Government could allow those with vaccine certs to be exempt from quarantine

Government Could Allow Those With Vaccine Certs To Be Exempt From Quarantine
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Kenneth Fox

Updated at 21:05

The Government is considering plans to allow people with domestic vaccination certificates exemptions from mandatory hotel quarantine – but only for shots approved by the European Medicines Agency (EMA).

As The Irish Times reports, the issue of identifying those who are eligible for exemption was identified as an early challenge to changes to the quarantine system announced on Thursday night.

This is due to the absence of a universally recognised certificate for vaccination, either at a European Union level or a global level. However, in order to put the new exemption system in place, Government sources indicated locally granted certificates from other jurisdictions would be accepted.

However, given these would only be accepted for EMA-approved vaccines, it would mean those in receipt of Russia’s Sputnik vaccine or the Chinese Covid-19 vaccine would still have to quarantine.


A similar system of recognising PCR test results from other jurisdictions is in operation, with measures in place to safeguard standards.

It comes as the Department of Health said 18 people have tested positive for Covid-19 while in mandatory hotel quarantine.

They said that today marks 21 days since the first passengers entered hotel quarantine.

Positive test

As of yesterday evening, 377 people have completed quarantine and there are currently 532 people in a designated facility.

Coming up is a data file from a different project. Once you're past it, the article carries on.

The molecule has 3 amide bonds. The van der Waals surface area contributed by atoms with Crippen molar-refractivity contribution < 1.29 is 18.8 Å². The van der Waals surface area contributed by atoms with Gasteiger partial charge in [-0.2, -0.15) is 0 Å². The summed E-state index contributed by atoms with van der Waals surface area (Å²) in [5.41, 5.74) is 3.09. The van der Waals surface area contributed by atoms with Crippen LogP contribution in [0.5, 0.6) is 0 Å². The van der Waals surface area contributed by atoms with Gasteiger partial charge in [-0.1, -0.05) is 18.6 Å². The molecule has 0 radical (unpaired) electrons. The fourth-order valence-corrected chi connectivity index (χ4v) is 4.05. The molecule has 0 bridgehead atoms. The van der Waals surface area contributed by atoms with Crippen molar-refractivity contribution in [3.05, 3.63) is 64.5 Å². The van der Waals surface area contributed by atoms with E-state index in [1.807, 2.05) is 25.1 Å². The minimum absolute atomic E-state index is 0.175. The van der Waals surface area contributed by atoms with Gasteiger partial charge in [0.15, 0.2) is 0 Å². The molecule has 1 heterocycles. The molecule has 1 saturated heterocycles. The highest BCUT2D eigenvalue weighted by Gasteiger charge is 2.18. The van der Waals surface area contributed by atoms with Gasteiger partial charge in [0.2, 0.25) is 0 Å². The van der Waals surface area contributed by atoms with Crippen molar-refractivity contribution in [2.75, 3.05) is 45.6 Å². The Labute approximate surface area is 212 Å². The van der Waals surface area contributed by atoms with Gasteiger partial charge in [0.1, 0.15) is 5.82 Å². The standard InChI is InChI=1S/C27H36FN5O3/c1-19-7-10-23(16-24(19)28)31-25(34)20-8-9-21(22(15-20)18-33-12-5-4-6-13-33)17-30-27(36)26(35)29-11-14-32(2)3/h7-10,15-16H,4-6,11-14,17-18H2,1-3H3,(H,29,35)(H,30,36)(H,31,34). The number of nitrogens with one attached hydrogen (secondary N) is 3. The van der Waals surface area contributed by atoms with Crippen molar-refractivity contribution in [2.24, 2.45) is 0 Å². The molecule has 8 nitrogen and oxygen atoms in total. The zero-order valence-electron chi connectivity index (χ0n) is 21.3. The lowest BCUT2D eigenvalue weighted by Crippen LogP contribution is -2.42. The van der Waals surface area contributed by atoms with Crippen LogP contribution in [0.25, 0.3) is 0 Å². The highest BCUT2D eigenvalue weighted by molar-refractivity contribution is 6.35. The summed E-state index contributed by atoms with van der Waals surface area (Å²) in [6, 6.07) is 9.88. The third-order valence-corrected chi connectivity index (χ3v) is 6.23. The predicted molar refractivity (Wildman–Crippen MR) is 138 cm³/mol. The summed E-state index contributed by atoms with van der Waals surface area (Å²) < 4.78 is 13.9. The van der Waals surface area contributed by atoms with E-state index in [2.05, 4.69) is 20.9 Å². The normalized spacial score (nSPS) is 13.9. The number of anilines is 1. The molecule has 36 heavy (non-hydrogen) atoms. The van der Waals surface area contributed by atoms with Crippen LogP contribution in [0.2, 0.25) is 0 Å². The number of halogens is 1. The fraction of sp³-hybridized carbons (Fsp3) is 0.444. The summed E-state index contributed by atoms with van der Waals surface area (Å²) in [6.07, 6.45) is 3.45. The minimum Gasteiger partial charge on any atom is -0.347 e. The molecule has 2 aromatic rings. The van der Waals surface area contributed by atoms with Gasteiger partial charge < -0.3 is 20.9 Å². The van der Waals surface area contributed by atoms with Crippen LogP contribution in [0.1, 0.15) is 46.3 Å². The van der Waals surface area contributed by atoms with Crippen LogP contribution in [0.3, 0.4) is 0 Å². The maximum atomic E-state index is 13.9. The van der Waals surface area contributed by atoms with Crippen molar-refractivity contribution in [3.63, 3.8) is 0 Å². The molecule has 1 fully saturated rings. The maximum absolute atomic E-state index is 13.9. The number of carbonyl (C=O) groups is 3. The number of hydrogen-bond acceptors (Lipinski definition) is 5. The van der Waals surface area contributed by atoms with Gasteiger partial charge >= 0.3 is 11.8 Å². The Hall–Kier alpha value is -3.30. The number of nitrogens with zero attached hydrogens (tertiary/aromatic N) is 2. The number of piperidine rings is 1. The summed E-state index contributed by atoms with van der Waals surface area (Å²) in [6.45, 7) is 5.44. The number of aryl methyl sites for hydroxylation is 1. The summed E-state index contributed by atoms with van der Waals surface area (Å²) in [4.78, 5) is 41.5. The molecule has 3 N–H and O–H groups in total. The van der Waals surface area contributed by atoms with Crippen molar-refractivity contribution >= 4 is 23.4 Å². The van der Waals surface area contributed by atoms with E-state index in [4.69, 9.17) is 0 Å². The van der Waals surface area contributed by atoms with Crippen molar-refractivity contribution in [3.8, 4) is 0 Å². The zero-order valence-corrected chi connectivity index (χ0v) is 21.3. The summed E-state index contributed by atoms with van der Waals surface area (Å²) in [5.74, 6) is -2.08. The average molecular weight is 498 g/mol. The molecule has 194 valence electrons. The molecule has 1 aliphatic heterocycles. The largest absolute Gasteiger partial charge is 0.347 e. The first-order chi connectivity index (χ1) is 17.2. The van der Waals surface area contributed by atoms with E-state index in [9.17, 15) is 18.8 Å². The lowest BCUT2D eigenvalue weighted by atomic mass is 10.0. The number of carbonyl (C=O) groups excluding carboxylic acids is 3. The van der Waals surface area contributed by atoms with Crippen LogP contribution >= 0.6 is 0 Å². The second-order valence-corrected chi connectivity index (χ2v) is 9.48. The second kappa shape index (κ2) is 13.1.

The majority of people arriving in to quarantine are arriving into Dublin Airport and are arriving from or have travelled through a designated country.

As of April 15th, there are 18 people who have received a positive Covid-19 test, four of which tested positive for a variant of the virus.

They said overall there have been 907 bookings into the mandatory hotel quarantine system. There were 87 in March, 720 in April, 94 in May and there have been six so far for June.

The Department of Health said overall, passenger figures from designated States have fallen since the hotel quarantine policy was introduced.


Speaking about the hotel quarantine system, Minister for Health Stephen Donnelly said: “My Department continues to work with all State stakeholders and with Tifco Hotel Group on this policy, with the shared aim of protecting Ireland from the importation of Covid-19, particularly the recent variants of the virus.

“It is worth restating that Mandatory Hotel Quarantine is not simply about hotel rooms – it is a complex and collaborative system.

“It requires support across Government from a range of key State stakeholders, such as: the Defence Forces, the Department of Justice, the Department of Foreign Affairs, the Department of Transport, the HSE and all those who work in our ports and airports around Ireland.”

Less restrictive measures

Earlier today the European Commission has urged Ireland to pursue less restrictive measures than the mandatory hotel quarantine regime introduced last month.

On Friday, it sought clarifications as to why some fellow EU member states were subject to the rules.

Ireland is the only one the EU's 27 countries that requires arrivals from certain countries to pay almost €2,000 each to quarantine for up to 14 days in a secure hotel and this week added Belgium, France, Italy and Luxembourg to its list of designated states that initially also included Austria.

The EU executive wrote to the Irish Government on Friday in relation to the criteria used to determine the list, a spokesman said.

“The Commission has concerns regarding this measure in relation to the general principles of EU law, in particular proportionality and non-discrimination," the spokesman said.

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